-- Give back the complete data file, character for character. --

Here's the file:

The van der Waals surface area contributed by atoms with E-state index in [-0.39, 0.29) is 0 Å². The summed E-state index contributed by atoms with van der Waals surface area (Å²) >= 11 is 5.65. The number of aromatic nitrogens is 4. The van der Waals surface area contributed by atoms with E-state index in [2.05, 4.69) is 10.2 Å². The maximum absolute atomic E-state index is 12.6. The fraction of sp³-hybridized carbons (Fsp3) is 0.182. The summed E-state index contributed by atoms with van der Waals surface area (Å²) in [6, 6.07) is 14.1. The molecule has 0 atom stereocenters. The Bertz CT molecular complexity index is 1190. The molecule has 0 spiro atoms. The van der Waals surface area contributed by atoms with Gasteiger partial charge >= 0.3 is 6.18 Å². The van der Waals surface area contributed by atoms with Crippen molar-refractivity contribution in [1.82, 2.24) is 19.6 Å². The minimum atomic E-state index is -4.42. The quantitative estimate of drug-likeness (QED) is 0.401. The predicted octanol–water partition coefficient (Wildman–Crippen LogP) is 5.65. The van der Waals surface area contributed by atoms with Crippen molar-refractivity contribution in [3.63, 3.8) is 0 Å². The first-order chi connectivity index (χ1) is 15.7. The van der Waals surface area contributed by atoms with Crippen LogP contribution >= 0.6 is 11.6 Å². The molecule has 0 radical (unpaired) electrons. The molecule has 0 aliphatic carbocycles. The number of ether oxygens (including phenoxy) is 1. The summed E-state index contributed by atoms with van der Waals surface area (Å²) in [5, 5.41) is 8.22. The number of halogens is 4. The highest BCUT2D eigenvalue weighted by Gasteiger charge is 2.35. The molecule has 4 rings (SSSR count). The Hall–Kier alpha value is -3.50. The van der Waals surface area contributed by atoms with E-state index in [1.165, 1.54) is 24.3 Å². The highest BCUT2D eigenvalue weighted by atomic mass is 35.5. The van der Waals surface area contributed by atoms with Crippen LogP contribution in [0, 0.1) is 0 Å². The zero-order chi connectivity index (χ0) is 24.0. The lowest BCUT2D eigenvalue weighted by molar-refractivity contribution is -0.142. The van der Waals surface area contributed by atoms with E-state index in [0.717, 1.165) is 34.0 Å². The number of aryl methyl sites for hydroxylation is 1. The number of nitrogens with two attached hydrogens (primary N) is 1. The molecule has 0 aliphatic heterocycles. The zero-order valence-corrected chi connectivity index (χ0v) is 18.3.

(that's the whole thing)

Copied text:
The van der Waals surface area contributed by atoms with E-state index in [-0.39, 0.29) is 0 Å². The summed E-state index contributed by atoms with van der Waals surface area (Å²) >= 11 is 5.65. The number of aromatic nitrogens is 4. The van der Waals surface area contributed by atoms with E-state index in [2.05, 4.69) is 10.2 Å². The maximum absolute atomic E-state index is 12.6. The fraction of sp³-hybridized carbons (Fsp3) is 0.182. The summed E-state index contributed by atoms with van der Waals surface area (Å²) in [6, 6.07) is 14.1. The molecule has 0 atom stereocenters. The Bertz CT molecular complexity index is 1190. The molecule has 0 spiro atoms. The van der Waals surface area contributed by atoms with Gasteiger partial charge >= 0.3 is 6.18 Å². The van der Waals surface area contributed by atoms with Crippen molar-refractivity contribution in [1.82, 2.24) is 19.6 Å². The minimum atomic E-state index is -4.42. The quantitative estimate of drug-likeness (QED) is 0.401. The predicted octanol–water partition coefficient (Wildman–Crippen LogP) is 5.65. The van der Waals surface area contributed by atoms with Crippen molar-refractivity contribution in [3.63, 3.8) is 0 Å². The first-order chi connectivity index (χ1) is 15.7. The van der Waals surface area contributed by atoms with Crippen LogP contribution >= 0.6 is 11.6 Å². The molecule has 0 radical (unpaired) electrons. The molecule has 0 aliphatic carbocycles. The number of ether oxygens (including phenoxy) is 1. The summed E-state index contributed by atoms with van der Waals surface area (Å²) in [5, 5.41) is 8.22. The number of halogens is 4. The highest BCUT2D eigenvalue weighted by Gasteiger charge is 2.35. The molecule has 4 rings (SSSR count). The Hall–Kier alpha value is -3.50. The van der Waals surface area contributed by atoms with E-state index in [1.165, 1.54) is 24.3 Å². The highest BCUT2D eigenvalue weighted by atomic mass is 35.5. The van der Waals surface area contributed by atoms with Crippen LogP contribution in [0, 0.1) is 0 Å². The zero-order chi connectivity index (χ0) is 24.0. The lowest BCUT2D eigenvalue weighted by molar-refractivity contribution is -0.142. The van der Waals surface area contributed by atoms with E-state index in [0.717, 1.165) is 34.0 Å². The number of aryl methyl sites for hydroxylation is 1. The number of nitrogens with two attached hydrogens (primary N) is 1. The molecule has 0 aliphatic heterocycles. The zero-order valence-corrected chi connectivity index (χ0v) is 18.3.